Saturday, May 9, 2009

The Pope's Visit to Jordan

5/9/2009--The media reported today on Pope Benedict’s visit to Jordan. The headline in the Pittsburgh Post-Gazette read “Pope Expresses Respect for Islam on Mideast Trip.” The subtext was that the Pope would be more careful about what he said concerning Islam after his 2006 remarks seeming to criticize Islam for its willingness to spread its faith by the sword led to outrage and even violence.

I think the media have a hard time understanding Pope Benedict. My impression from reading two of his works before becoming Pope, Truth and Tolerance and Many Religions-One Covenant, is that Pope Benedict does not have to watch what he says. His respect for Islam, and for that matter all the World Religions, is quite sincere. On the other hand, he believes that the revelation of God reached its fulfillment in Jesus Christ. Naturally, therefore, he also sincerely criticizes the limitations of any way of life, Muslim or secular, that lacks a connection to Christ. He is not criticizing them for not recognizing Christ, but for the errors in understanding the nature of God (or ultimate reality) that flow from the failure to come to full relationship with Christ.

I am certain that Benedict has never waivered from his refusal to judge the ultimate truth of any religion for salvation. He has called that “a question that can in fact be decided only by him who shall judge the world… .” (Truth, 18). Of course that does not reduce his commitment to truth in the Catholic understanding of Christ, but it does prohibit his viewing himself as arbiter of the World Religions.

5 comments:

  1. Ultimate reality, as Pope Benedict should realize, can be attained by means other than knowing Jesus the Christ. When all is said and done, one recognizes that the gift of mystical insight, the precursor to the mystical state -- ultimate reality -- is a realization. The only difference between realizing something, anything at all, and having a mystical realization, is that it is more intense. Eventually, by seeing all incoming thoughts as disturbances, we gain the peace of mind and freedom of thought. Freedom of thought is by definition, peace of mind. What we can refer to are the words spoken by Alfred North Whitehead about the analysis of the obvious. Whitehead wrote in his book, "Science And The Modern World", "Familiar things happen and mankind does not bother about them. It requires a very unusual mind to undertake the analysis of the obvious." Others join Whitehead in recognizing the importance of looking at familiar, obvious and known things. The list includes Gibran, Koestler, Hegel, Huxley and others who in one way or another said the same thing. There is much hidden in things we already know. It is precisely there where we see we must look at our thoughts in order to see them for what they are, when they are there and what they have in common. We know we have thoughts ... but do we know it intuitivelly, or only on the surface! Once we realize what thoughts have in common, we can gain that higher state of mind. We can do the same thing whether we wonder when Jesus can be in us and with us, or when it is we suddenly see the obvious.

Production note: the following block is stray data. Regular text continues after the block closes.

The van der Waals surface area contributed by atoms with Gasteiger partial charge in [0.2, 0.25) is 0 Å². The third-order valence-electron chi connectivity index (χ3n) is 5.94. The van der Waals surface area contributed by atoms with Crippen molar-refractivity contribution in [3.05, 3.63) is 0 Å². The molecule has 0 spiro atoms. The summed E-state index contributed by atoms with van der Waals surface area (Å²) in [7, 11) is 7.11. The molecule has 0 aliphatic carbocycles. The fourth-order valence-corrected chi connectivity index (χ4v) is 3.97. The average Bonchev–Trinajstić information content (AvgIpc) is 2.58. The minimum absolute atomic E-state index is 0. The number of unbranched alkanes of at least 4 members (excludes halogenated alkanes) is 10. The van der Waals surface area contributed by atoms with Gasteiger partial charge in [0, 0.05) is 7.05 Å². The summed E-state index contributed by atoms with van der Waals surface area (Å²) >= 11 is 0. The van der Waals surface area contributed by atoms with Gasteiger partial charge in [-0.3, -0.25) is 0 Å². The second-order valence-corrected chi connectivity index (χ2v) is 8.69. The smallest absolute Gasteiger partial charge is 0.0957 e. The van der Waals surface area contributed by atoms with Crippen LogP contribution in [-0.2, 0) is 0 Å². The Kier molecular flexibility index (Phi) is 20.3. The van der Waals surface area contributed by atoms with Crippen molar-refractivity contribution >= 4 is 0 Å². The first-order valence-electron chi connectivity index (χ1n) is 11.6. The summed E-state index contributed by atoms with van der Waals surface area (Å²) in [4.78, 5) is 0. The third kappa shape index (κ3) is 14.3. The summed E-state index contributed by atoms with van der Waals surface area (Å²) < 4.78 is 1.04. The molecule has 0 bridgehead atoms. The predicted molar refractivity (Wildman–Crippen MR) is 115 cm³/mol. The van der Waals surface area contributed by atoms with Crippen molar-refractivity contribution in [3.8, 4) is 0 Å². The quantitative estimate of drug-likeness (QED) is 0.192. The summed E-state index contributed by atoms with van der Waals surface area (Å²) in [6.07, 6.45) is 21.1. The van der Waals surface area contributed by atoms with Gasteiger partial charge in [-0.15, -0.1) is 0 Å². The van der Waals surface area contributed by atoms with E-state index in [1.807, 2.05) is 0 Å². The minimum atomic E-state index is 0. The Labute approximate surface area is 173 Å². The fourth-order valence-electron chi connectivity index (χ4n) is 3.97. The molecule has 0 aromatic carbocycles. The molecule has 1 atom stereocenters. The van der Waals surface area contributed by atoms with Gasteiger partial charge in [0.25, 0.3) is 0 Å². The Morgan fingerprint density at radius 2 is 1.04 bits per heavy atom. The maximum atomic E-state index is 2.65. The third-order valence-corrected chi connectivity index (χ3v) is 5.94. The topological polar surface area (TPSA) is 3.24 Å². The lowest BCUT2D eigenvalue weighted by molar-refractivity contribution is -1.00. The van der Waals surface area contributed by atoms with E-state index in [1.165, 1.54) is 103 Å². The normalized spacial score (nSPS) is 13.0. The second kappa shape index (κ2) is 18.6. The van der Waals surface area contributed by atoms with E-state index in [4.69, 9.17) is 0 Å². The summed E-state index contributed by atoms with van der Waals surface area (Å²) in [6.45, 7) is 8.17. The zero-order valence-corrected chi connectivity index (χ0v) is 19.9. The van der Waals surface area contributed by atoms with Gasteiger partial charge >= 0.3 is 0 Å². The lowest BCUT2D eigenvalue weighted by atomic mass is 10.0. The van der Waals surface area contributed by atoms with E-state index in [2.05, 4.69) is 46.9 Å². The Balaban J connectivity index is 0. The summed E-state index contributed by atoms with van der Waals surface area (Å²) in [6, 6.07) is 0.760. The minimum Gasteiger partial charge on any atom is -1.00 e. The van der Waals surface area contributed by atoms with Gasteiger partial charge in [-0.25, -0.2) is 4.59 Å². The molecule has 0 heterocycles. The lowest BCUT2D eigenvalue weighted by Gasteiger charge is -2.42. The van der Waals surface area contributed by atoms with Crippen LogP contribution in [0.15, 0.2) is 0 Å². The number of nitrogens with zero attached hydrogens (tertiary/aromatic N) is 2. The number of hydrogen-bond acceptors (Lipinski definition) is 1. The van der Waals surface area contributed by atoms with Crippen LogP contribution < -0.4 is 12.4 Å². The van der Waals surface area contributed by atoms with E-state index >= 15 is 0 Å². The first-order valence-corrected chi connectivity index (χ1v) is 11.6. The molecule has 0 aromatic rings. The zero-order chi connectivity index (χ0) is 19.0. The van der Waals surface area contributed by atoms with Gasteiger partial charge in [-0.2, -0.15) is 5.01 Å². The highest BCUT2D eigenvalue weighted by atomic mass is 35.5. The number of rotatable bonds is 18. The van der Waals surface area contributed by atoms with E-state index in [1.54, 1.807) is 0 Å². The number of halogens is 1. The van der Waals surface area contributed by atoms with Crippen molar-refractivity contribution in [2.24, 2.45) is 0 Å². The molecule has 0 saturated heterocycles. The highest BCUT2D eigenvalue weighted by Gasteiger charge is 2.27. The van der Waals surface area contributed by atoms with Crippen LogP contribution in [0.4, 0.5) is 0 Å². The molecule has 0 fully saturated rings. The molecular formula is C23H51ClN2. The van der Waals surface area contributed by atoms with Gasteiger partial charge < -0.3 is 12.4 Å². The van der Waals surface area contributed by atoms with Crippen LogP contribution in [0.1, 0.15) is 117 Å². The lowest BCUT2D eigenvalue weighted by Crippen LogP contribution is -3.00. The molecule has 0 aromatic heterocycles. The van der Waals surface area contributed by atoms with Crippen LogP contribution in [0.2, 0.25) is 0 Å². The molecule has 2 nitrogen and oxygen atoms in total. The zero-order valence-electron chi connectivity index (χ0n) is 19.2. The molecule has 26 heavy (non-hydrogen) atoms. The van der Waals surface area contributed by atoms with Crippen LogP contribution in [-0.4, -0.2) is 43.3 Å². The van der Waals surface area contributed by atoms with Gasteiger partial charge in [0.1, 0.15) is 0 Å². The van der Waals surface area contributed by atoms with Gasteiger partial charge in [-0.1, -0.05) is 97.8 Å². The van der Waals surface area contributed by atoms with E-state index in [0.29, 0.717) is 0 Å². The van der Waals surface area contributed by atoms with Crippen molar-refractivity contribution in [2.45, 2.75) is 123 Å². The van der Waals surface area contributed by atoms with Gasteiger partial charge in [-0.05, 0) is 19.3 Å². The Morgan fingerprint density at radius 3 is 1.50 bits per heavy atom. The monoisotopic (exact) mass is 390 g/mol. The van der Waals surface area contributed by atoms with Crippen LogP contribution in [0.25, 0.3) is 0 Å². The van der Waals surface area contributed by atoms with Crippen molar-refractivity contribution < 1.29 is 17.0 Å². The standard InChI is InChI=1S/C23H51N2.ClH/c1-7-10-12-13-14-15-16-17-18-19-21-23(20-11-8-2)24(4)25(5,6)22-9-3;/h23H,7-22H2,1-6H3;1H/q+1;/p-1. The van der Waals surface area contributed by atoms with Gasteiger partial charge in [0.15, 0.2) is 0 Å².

Emmanuel J. Karavousanos
    EKaravousa@aol.com

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  2. The Best mohammed T-shirt art is from Sweden. Watch and read the info at,
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  3. I hope not to be forced to censure the comments to this blog. I ask that people show elementary respect for traditions they do not share.

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  4. I'm not certain that my comments on this blog were out of line, but they certainly were not meant to be. If Mr. Ledewitz referred to my comments on The Pope's Visit to Jordan as not showing elementary respect for traditions he feels I may not share, then I deeply apologize. I was brough up a Christian. After 4 decades of study, I realized Christendom's concept of Christianity is not what Jesus meant it to be. Jesus knew that insight can arrive from within each of us, for that is the nature of the Holy Spirit -- insight -- mystical insight. Mystical insight is the onset of the mystical state. He wanted us to reach the kingdom of heaven which is the mystical state. -- ultimate reality in modern terms. Christendom should look at ways to reach that higher state and not cling to a tradition unlike Judaism or Islam. It's not wonder we can never have peace. I suggested a logical, rational way to the higher state of mind in my previous comment. What a wonderful world we would have if people discovered their true selves.

    Submitted respectfully and sincerely,

    Emmanuel J. Karavousanos
    EKaravousa@aol.com

    ReplyDelete
  5. He is not criticizing [other religions] for not recognizing Christ, but for the errors in understanding the nature of God (or ultimate reality) that flow from the failure to come to full relationship with Christ.Just as believers from other religions would criticise Catholicism for what they see as a similarly defective theology.

    Lecturing other religions about what one sees as the defect in their way of life or beliefs is presumption and hubris writ large.

    The paradox is that having abandoned the old belief that outside the Church there is no salvation, the pope still seems unable to put forth the Church's doctrines without effectively saying "you are wrong and we are right".

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